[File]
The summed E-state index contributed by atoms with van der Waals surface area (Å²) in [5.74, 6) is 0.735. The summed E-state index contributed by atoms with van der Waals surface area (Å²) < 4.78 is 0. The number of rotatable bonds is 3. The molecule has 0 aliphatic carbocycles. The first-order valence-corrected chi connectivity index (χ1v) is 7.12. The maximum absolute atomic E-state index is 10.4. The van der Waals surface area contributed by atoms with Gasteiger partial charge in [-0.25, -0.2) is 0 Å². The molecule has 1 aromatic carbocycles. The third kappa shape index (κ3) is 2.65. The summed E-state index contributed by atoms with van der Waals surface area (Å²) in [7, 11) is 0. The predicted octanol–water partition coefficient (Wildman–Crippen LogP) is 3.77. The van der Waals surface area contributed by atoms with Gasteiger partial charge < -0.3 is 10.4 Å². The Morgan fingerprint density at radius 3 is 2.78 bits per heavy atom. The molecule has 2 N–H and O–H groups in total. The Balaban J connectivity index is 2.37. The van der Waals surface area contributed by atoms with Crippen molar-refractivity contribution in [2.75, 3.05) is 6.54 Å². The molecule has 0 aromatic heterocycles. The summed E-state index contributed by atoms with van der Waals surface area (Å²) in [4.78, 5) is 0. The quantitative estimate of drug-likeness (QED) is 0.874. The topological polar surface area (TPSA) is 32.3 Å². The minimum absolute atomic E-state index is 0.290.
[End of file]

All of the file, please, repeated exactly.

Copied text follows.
The summed E-state index contributed by atoms with van der Waals surface area (Å²) in [5.74, 6) is 0.735. The summed E-state index contributed by atoms with van der Waals surface area (Å²) < 4.78 is 0. The number of rotatable bonds is 3. The molecule has 0 aliphatic carbocycles. The first-order valence-corrected chi connectivity index (χ1v) is 7.12. The maximum absolute atomic E-state index is 10.4. The van der Waals surface area contributed by atoms with Gasteiger partial charge in [-0.25, -0.2) is 0 Å². The molecule has 1 aromatic carbocycles. The third kappa shape index (κ3) is 2.65. The summed E-state index contributed by atoms with van der Waals surface area (Å²) in [7, 11) is 0. The predicted octanol–water partition coefficient (Wildman–Crippen LogP) is 3.77. The van der Waals surface area contributed by atoms with Gasteiger partial charge < -0.3 is 10.4 Å². The Morgan fingerprint density at radius 3 is 2.78 bits per heavy atom. The molecule has 2 N–H and O–H groups in total. The Balaban J connectivity index is 2.37. The van der Waals surface area contributed by atoms with Crippen molar-refractivity contribution in [2.75, 3.05) is 6.54 Å². The molecule has 0 aromatic heterocycles. The summed E-state index contributed by atoms with van der Waals surface area (Å²) in [4.78, 5) is 0. The quantitative estimate of drug-likeness (QED) is 0.874. The topological polar surface area (TPSA) is 32.3 Å². The minimum absolute atomic E-state index is 0.290.